Dec 042003
 
Authors: Lindsay Robinson

Freshman seminar classes were designed to give freshmen a sense

of community by giving them at least one small class in a schedule

most likely filled with huge lecture courses and help get them

acquainted with college life.

On Tuesday, Faculty Council chose to permanently do away with

these seminar courses starting with the Summer 2004 semester.

“We feel like it wasn’t accomplishing what it was set about to

be,” said Faculty Council Chair C.W. Miller, a professor of

biomedical sciences.

Miller said the decision was reached for several reasons. The

classes were unpopular with students and faculty, it was very

costly, the content was geared more toward college orientation and

students stopped wanting to take the courses when they became a

mandatory part of the All University Core Curriculum.

“We’re talking about hundreds and hundreds of thousands of

dollars at a time when the budget was tight. And also, nobody liked

them. Colleges had a quota; they had to give so many of them so

basically you had to teach them,” Miller said.

In place of the mandatory freshman seminar, incoming freshmen

will have the option of picking from several 1-credit classes.

Abstract descriptions of each class will be posted online so

students can make sure they are taking something they are

interested in.

“The target is to get 75 percent of freshman students to take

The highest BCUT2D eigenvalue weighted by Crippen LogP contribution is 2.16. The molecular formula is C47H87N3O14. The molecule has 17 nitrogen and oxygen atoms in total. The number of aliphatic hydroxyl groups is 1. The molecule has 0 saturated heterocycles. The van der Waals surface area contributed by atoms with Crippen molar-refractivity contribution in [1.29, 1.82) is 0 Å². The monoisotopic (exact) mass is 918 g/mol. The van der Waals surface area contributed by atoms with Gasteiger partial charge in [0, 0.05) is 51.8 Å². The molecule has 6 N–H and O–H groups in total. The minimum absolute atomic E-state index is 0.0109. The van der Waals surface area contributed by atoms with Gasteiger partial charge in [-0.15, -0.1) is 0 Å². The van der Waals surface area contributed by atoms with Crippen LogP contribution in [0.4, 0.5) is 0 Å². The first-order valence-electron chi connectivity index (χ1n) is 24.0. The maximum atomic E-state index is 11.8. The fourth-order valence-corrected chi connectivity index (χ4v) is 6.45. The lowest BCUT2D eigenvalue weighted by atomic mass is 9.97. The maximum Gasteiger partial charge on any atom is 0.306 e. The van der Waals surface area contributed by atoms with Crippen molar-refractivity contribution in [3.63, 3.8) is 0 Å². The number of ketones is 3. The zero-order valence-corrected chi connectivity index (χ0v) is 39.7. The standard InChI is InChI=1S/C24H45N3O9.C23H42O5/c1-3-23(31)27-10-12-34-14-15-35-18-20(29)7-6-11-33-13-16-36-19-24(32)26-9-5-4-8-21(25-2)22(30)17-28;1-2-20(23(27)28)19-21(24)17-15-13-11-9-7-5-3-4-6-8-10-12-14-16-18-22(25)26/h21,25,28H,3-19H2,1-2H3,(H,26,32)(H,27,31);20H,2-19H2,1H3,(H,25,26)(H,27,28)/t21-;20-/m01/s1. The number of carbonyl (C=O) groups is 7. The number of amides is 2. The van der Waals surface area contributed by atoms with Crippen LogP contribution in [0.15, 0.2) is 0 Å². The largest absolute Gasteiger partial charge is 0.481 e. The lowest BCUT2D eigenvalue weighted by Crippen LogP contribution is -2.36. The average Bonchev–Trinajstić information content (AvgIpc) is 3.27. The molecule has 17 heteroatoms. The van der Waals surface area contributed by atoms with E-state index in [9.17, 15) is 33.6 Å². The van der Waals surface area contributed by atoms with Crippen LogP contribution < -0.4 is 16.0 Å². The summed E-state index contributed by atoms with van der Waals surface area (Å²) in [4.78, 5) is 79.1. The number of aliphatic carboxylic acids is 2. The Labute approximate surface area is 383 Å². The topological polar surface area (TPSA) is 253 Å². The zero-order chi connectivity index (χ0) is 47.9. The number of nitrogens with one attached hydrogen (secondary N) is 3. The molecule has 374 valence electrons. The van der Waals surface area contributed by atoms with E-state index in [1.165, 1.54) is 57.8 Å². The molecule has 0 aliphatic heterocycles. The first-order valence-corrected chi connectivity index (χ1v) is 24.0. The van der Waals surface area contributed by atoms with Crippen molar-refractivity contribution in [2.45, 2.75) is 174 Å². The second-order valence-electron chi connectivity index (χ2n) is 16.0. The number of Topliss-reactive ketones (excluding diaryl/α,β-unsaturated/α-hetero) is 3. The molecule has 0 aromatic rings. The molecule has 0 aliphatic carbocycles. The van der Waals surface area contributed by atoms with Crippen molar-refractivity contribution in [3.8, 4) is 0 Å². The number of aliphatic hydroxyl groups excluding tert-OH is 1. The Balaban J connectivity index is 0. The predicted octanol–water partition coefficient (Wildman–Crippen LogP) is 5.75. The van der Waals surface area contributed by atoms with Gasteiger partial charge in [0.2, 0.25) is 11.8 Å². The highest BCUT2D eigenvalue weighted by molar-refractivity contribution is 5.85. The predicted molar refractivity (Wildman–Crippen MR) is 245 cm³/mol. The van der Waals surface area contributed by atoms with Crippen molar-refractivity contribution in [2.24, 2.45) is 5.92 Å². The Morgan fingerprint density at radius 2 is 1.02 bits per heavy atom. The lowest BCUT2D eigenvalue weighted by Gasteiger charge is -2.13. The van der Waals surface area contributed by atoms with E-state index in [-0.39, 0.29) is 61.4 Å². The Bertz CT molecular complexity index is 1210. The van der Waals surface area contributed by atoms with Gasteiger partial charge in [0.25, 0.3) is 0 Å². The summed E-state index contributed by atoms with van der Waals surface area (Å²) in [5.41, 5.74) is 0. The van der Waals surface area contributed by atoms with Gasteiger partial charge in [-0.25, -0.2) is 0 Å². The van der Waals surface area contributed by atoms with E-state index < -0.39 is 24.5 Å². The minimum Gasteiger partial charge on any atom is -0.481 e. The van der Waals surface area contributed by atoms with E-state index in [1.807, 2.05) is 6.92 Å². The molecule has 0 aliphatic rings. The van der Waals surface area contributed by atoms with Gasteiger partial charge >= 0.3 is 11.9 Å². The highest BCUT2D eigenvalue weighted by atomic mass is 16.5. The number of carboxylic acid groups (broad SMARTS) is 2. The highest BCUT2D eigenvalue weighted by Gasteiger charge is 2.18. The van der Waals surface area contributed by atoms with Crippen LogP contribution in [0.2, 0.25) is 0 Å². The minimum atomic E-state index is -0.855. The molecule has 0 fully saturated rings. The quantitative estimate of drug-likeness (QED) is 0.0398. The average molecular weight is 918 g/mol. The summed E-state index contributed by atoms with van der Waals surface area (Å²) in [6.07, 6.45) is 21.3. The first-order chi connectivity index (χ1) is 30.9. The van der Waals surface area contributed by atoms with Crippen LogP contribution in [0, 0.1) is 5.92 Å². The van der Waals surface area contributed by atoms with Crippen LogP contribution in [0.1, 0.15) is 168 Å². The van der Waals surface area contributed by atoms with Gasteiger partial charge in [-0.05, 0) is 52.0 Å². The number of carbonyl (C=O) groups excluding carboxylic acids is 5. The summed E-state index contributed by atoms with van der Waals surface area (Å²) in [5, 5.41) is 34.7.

this thing. The way it’s going to be proposed is during Preview to

the students and their parents and we hope that they and the

advisers will be excited about enrolling students in the classes,”

Miller said.

Faculty Council’s decision received varied reactions from

students and faculty. Jennifer Nyborg, a professor in the

biochemistry and molecular biology department, taught the

biochemistry freshman seminar for the first time this year. She

said she had mixed feelings about the class termination and will

miss teaching it.

“I think the major reason I enjoyed it is because I’ve been

surprisingly impressed by our freshmen in terms of how smart they

are,” she said. “I sort of underestimated them going into it and

I’ve been very pleasantly surprised.”

Nyborg believes the class is helpful for freshmen because it

gives first-year students an opportunity to get used to college

life and get to know at least one professor.

“I think it really does serve to orient the students to college

life and to the major they’ve selected at that point in time. It

gives them an introduction to campus life. They can get acquainted

with professors and the things that relate more to what it’s like

to be on campus,” Nyborg said.

Michael Keys, an open option sophomore who is taking his

freshman seminar this year, agreed and said he enjoys the seminar

he is taking.

“It’s better if you have a small class as opposed to a large

one,” Keys said.

However, not all students agree that the seminar classes are

efficient or worth taking and are glad that they will be done away

with.

Cat Brown, a freshman biology major, does not feel that she got

the intended benefit from the seminar.

“It took my time and attention away from my classes that I

actually cared about,” she said.

Miller hopes these new, optional seminar classes will work out

better than the current freshman seminars and that both students

and faculty will be excited to be involved in them.

Of the current classes, he said, “It was an experiment that was

tried and it was only moderately successful.”

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